I once had the privilege of observing the mating ritual of the octopus. It looked more like passionate hand holding as they intertwined a tentacle with one another. I wasn't really aware of what was going on until my dive buddy explained it to me using a few well chosen hand signals.
After doing some reading on the subject I learned that the male has a specialized tentacle which sends sperm to the mantle cavity of the female. One article claimed the female lays strings of 45,000 eggs and another claimed 150,000. Although the information I read didn't specify, I presume the egg count can differ from species to species. Either way it's quite a lot, though only a very small percentage actually survive to adulthood.
I saw part of an excellent documentary on the TLC channel that really took the time to show and explain the whole process. The strings of eggs were hanging from the ceiling of her lair as she cleaned and aerated them by blowing water through her siphon. She spends the rest of her time guarding them, never feeding herself, leaving only to fight off a potential predator that gets too near. The eggs can take anywhere from 1 to 6 months to hatch. There was some really great close up footage of the tiny little octopi emerging from their pearly, translucent, teardrop shaped eggs!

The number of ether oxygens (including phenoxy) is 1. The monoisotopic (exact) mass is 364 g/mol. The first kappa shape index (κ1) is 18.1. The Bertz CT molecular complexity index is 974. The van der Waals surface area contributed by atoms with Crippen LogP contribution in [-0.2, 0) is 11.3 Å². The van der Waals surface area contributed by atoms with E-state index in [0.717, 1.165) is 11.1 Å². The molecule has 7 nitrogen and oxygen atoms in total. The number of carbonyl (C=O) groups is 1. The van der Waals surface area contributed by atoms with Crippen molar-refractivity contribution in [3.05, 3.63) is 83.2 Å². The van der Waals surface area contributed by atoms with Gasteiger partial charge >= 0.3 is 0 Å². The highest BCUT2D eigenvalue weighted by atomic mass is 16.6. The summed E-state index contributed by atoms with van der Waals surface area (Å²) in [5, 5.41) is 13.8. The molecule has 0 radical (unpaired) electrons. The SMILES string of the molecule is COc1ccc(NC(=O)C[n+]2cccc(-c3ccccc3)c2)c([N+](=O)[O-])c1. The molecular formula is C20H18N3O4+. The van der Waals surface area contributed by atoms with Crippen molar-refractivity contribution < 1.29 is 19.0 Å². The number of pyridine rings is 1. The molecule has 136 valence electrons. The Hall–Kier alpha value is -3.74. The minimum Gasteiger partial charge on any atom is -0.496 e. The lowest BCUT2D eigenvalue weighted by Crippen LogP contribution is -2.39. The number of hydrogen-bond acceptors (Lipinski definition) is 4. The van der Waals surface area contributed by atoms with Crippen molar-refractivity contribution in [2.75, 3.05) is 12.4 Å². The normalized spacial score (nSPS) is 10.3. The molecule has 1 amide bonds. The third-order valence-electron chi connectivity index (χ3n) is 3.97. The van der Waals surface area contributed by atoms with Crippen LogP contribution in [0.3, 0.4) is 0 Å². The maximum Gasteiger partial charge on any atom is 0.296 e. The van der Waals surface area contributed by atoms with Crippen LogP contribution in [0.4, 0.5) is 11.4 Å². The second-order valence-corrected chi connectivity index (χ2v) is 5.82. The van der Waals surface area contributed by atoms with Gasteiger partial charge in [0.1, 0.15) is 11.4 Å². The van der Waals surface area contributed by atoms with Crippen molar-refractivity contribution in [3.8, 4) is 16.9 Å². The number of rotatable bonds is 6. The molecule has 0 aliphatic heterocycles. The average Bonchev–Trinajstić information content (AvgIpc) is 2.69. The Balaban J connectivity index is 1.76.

The down side for the mother is that once the eggs have hatched she is weak and vulnerable to predators when she finally emerges in search of a meal. I had read one article that claimed the female dies after the eggs hatch, but I have since heard that some octopus mothers in captivity do just fine afterwards. I can only hope that some mothers in the wild manage to survive as well.
I became aquainted with a woman, through my guest book, who works in a zoo in Missouri. I asked her about the life expectancy of the mother octopus in captivity. She said, "No, sorry, we have not had any luck keeping one alive after the hatching of the eggs and it seems that some of the females die after laying eggs. There was one Aquarium that has managed to keep their octopus alive through several egg laying cycles. How I'm not really sure, but we had hoped to do the same with ours. Another Aquarium was able to save one after a hatching from their female, but that was like one out of 4,000 and with a 24 hour keeper watch."
The really great thing about the documentary I mentioned before was the way it spent the time necessary to follow the life of one female octopus and all that was involved with the laying and hatching of her eggs. I missed the beginning of it and have been watching for it to be shown again ever since. It is well worth seeing. I believe it was part of their "Secret Life" series.